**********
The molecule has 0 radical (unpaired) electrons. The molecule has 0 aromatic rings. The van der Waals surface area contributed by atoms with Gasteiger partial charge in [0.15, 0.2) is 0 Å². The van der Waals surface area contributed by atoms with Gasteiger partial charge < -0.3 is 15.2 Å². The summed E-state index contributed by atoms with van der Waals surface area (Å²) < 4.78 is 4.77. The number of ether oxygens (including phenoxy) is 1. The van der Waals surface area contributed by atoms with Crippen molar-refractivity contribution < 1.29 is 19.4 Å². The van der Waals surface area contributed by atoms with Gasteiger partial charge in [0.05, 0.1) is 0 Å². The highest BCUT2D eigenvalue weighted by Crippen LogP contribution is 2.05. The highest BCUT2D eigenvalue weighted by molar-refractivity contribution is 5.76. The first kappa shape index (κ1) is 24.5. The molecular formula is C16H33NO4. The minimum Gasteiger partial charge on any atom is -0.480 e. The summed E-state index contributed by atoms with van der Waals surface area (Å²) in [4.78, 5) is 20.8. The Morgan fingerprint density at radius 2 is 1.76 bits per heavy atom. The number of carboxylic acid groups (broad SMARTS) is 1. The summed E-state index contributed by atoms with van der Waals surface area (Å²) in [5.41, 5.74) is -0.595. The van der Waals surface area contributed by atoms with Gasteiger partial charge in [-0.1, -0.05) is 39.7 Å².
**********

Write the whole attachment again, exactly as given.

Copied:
The molecule has 0 radical (unpaired) electrons. The molecule has 0 aromatic rings. The van der Waals surface area contributed by atoms with Gasteiger partial charge in [0.15, 0.2) is 0 Å². The van der Waals surface area contributed by atoms with Gasteiger partial charge < -0.3 is 15.2 Å². The summed E-state index contributed by atoms with van der Waals surface area (Å²) < 4.78 is 4.77. The number of ether oxygens (including phenoxy) is 1. The van der Waals surface area contributed by atoms with Crippen molar-refractivity contribution < 1.29 is 19.4 Å². The van der Waals surface area contributed by atoms with Gasteiger partial charge in [0.05, 0.1) is 0 Å². The highest BCUT2D eigenvalue weighted by Crippen LogP contribution is 2.05. The highest BCUT2D eigenvalue weighted by molar-refractivity contribution is 5.76. The first kappa shape index (κ1) is 24.5. The molecular formula is C16H33NO4. The minimum Gasteiger partial charge on any atom is -0.480 e. The summed E-state index contributed by atoms with van der Waals surface area (Å²) in [4.78, 5) is 20.8. The Morgan fingerprint density at radius 2 is 1.76 bits per heavy atom. The number of carboxylic acid groups (broad SMARTS) is 1. The summed E-state index contributed by atoms with van der Waals surface area (Å²) in [5.41, 5.74) is -0.595. The van der Waals surface area contributed by atoms with Gasteiger partial charge in [-0.1, -0.05) is 39.7 Å².